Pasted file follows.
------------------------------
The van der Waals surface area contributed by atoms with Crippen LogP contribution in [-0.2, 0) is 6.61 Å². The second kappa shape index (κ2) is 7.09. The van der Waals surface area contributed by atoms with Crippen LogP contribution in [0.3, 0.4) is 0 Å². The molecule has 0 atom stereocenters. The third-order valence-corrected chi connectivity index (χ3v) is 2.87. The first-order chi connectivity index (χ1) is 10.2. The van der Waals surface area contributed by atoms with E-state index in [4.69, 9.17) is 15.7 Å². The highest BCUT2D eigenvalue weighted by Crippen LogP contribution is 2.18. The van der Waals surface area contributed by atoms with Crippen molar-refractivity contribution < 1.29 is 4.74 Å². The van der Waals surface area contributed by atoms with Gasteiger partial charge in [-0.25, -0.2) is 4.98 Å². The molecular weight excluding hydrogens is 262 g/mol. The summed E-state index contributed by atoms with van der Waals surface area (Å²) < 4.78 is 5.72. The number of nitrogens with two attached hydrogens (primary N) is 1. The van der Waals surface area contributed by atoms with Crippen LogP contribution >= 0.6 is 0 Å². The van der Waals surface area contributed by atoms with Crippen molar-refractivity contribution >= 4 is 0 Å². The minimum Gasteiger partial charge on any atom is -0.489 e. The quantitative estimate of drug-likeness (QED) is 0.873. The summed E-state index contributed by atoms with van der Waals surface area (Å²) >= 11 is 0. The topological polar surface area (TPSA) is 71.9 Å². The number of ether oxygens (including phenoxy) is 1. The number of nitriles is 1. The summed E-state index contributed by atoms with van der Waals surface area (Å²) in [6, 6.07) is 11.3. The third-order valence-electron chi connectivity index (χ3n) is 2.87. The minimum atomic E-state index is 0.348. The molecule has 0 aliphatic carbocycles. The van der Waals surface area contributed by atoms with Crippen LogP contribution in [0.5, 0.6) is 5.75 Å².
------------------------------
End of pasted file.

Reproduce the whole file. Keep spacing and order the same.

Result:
The van der Waals surface area contributed by atoms with Crippen LogP contribution in [-0.2, 0) is 6.61 Å². The second kappa shape index (κ2) is 7.09. The van der Waals surface area contributed by atoms with Crippen LogP contribution in [0.3, 0.4) is 0 Å². The molecule has 0 atom stereocenters. The third-order valence-corrected chi connectivity index (χ3v) is 2.87. The first-order chi connectivity index (χ1) is 10.2. The van der Waals surface area contributed by atoms with E-state index in [4.69, 9.17) is 15.7 Å². The highest BCUT2D eigenvalue weighted by Crippen LogP contribution is 2.18. The van der Waals surface area contributed by atoms with Crippen molar-refractivity contribution < 1.29 is 4.74 Å². The van der Waals surface area contributed by atoms with Gasteiger partial charge in [-0.25, -0.2) is 4.98 Å². The molecular weight excluding hydrogens is 262 g/mol. The summed E-state index contributed by atoms with van der Waals surface area (Å²) < 4.78 is 5.72. The number of nitrogens with two attached hydrogens (primary N) is 1. The van der Waals surface area contributed by atoms with Crippen LogP contribution >= 0.6 is 0 Å². The van der Waals surface area contributed by atoms with Crippen molar-refractivity contribution >= 4 is 0 Å². The minimum Gasteiger partial charge on any atom is -0.489 e. The quantitative estimate of drug-likeness (QED) is 0.873. The summed E-state index contributed by atoms with van der Waals surface area (Å²) >= 11 is 0. The topological polar surface area (TPSA) is 71.9 Å². The number of ether oxygens (including phenoxy) is 1. The number of nitriles is 1. The summed E-state index contributed by atoms with van der Waals surface area (Å²) in [6, 6.07) is 11.3. The third-order valence-electron chi connectivity index (χ3n) is 2.87. The minimum atomic E-state index is 0.348. The molecule has 0 aliphatic carbocycles. The van der Waals surface area contributed by atoms with Crippen LogP contribution in [0.5, 0.6) is 5.75 Å².